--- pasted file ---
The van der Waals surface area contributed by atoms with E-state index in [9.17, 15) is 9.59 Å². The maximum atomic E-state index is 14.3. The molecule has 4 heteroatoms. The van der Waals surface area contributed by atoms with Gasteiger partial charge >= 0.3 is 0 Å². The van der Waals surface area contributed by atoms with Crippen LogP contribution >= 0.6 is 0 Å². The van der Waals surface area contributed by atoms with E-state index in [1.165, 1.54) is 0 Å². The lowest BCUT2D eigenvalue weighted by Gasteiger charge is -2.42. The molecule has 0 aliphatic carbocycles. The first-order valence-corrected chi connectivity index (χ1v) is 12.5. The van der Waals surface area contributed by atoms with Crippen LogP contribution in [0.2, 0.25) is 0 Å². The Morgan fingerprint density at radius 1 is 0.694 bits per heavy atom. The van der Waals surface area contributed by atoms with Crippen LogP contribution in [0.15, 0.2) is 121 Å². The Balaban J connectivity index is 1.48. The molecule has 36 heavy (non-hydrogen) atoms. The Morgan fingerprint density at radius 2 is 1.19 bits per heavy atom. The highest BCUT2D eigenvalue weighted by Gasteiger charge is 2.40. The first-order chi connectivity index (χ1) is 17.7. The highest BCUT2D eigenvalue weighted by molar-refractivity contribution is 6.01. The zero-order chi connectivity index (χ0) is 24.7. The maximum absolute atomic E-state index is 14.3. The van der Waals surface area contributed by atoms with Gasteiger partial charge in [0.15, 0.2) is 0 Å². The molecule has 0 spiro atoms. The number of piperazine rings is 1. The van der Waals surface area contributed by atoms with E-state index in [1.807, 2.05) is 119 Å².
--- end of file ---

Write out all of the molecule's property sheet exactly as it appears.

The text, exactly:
The van der Waals surface area contributed by atoms with E-state index in [9.17, 15) is 9.59 Å². The maximum atomic E-state index is 14.3. The molecule has 4 heteroatoms. The van der Waals surface area contributed by atoms with Gasteiger partial charge >= 0.3 is 0 Å². The van der Waals surface area contributed by atoms with Crippen LogP contribution >= 0.6 is 0 Å². The van der Waals surface area contributed by atoms with E-state index in [1.165, 1.54) is 0 Å². The lowest BCUT2D eigenvalue weighted by Gasteiger charge is -2.42. The molecule has 0 aliphatic carbocycles. The first-order valence-corrected chi connectivity index (χ1v) is 12.5. The van der Waals surface area contributed by atoms with Crippen LogP contribution in [0.2, 0.25) is 0 Å². The Morgan fingerprint density at radius 1 is 0.694 bits per heavy atom. The van der Waals surface area contributed by atoms with Crippen LogP contribution in [0.15, 0.2) is 121 Å². The Balaban J connectivity index is 1.48. The molecule has 36 heavy (non-hydrogen) atoms. The Morgan fingerprint density at radius 2 is 1.19 bits per heavy atom. The highest BCUT2D eigenvalue weighted by Gasteiger charge is 2.40. The first-order chi connectivity index (χ1) is 17.7. The highest BCUT2D eigenvalue weighted by molar-refractivity contribution is 6.01. The zero-order chi connectivity index (χ0) is 24.7. The maximum absolute atomic E-state index is 14.3. The van der Waals surface area contributed by atoms with Gasteiger partial charge in [0.15, 0.2) is 0 Å². The molecule has 0 spiro atoms. The number of piperazine rings is 1. The van der Waals surface area contributed by atoms with E-state index in [1.807, 2.05) is 119 Å².